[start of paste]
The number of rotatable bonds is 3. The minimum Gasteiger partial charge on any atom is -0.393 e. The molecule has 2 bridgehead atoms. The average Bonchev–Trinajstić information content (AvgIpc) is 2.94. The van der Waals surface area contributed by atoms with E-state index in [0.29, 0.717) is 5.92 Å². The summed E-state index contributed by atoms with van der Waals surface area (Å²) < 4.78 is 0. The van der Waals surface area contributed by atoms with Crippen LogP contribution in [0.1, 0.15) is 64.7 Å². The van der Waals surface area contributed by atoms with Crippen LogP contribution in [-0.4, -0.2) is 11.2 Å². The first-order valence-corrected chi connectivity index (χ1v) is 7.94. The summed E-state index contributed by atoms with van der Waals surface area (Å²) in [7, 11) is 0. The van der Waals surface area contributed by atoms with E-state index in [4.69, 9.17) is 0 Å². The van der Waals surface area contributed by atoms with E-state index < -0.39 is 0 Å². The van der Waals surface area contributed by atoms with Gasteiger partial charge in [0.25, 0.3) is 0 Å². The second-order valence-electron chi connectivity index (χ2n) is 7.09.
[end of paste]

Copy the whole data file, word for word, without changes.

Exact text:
The number of rotatable bonds is 3. The minimum Gasteiger partial charge on any atom is -0.393 e. The molecule has 2 bridgehead atoms. The average Bonchev–Trinajstić information content (AvgIpc) is 2.94. The van der Waals surface area contributed by atoms with E-state index in [0.29, 0.717) is 5.92 Å². The summed E-state index contributed by atoms with van der Waals surface area (Å²) < 4.78 is 0. The van der Waals surface area contributed by atoms with Crippen LogP contribution in [0.1, 0.15) is 64.7 Å². The van der Waals surface area contributed by atoms with Crippen LogP contribution in [-0.4, -0.2) is 11.2 Å². The first-order valence-corrected chi connectivity index (χ1v) is 7.94. The summed E-state index contributed by atoms with van der Waals surface area (Å²) in [7, 11) is 0. The van der Waals surface area contributed by atoms with E-state index in [4.69, 9.17) is 0 Å². The van der Waals surface area contributed by atoms with E-state index < -0.39 is 0 Å². The van der Waals surface area contributed by atoms with Gasteiger partial charge in [0.25, 0.3) is 0 Å². The second-order valence-electron chi connectivity index (χ2n) is 7.09.